Number of non-LDS professors at BYU not growing

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    By Ann-Cecilie Moen

    BYU has always defined itself openly as an LDS university, and accordingly it principally draws its faculty and students from members of the LDS Church, according to the Statement on Academic Freedom at Brigham Young University.

    When hiring faculty, qualified candidates are evaluated without discrimination to gender, race, color, national origin, age, veteran status or disability, according to the university policy on faculty rank and status.

    Don W. Abel, academic personnel specialist at BYU, said when it is a close call between an LDS and a non-LDS candidate, the member of the LDS church is chosen.

    “Because we do not only look at academic credentials,” Abel said. “We ask our faculty to build character and also faith, if you are a member of the church.”

    “Anyone who says the Honor Code has nothing to do with character, is naive,” Abel said.

    Ilona Klein, associate professor of Italian, has been on several hiring committees. She said that in her experience the academic level is not affected by the preference of LDS faculty.

    “If the candidates are equal, the LDS member is preferred,” Klein said. “Because of the financial aspect of the school, they (the university) has every reason to choose a Mormon.”

    Brent Slife, a full-time professor in psychology, does not feel it is hard to be a minority in a distinct LDS environment. He has taught at various universities, both religious and secular, and said he has not been as free elsewhere.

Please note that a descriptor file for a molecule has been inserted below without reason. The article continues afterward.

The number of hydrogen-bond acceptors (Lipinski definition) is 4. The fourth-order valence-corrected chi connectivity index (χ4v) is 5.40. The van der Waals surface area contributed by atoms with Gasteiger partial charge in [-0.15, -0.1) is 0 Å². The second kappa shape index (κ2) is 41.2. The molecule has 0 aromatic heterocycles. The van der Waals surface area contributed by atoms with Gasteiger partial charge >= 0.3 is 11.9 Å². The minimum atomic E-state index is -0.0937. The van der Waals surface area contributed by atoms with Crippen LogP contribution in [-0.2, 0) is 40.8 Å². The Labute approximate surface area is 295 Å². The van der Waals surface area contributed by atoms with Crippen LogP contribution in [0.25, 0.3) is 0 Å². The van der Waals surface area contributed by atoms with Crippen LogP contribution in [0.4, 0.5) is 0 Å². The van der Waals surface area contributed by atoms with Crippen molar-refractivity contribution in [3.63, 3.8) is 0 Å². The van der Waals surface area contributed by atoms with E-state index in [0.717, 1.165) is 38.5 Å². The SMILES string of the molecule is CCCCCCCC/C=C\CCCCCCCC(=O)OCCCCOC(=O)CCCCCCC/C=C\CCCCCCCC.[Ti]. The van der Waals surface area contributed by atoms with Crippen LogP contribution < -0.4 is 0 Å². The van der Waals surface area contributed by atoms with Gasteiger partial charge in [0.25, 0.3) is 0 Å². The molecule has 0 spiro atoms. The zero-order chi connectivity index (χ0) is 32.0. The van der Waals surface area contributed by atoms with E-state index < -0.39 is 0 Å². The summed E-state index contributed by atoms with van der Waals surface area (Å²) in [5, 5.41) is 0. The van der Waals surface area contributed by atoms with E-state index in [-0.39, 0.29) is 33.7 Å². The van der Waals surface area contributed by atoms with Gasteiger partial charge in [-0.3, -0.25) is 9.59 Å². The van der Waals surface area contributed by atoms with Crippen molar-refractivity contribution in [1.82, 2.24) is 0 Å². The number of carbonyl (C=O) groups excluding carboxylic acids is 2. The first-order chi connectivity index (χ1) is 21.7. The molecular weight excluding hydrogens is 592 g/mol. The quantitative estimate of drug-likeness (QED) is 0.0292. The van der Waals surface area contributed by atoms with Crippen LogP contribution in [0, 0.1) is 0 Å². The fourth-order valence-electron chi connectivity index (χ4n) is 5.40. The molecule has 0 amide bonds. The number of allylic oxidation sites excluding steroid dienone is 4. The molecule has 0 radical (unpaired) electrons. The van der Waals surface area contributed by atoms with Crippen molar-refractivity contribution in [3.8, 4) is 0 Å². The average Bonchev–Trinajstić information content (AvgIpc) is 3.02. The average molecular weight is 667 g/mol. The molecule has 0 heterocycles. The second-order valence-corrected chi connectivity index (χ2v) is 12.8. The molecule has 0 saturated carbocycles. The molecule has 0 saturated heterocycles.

“I have greater freedom here,” Slife said. He added that here he can talk about Jesus in relationship with psychology, which was discouraged at other universities.

    Abel said that it depends on the definition of academic freedom, but that in many ways faculty have a broader freedom at BYU than other places.

    “Because this is a private religious university they (faculty) can discuss religion and their own faith and consciousness, which is not easy to do other places,” Abel said.

    Klein said every university has its own mission statement faculty members have to follow.

    “When I came here, I knew about the Honor Code and the guidelines of the church,” Klein said. “I feel honored that I was chosen to represent the Mormon community.”

    According to Cecelia A. Fielding, campus news editor for public communications, around five percent of the faculty are not LDS. She also said this number has stayed about the same for several years.

    Abel said he feels the faculty is stronger now than before.

    “My experience at the university dealing with faculty leads me to a positive feeling about the future of BYU. We hire faculty who are bright and faithful individuals who are improving the quality of the university,” Abel said.

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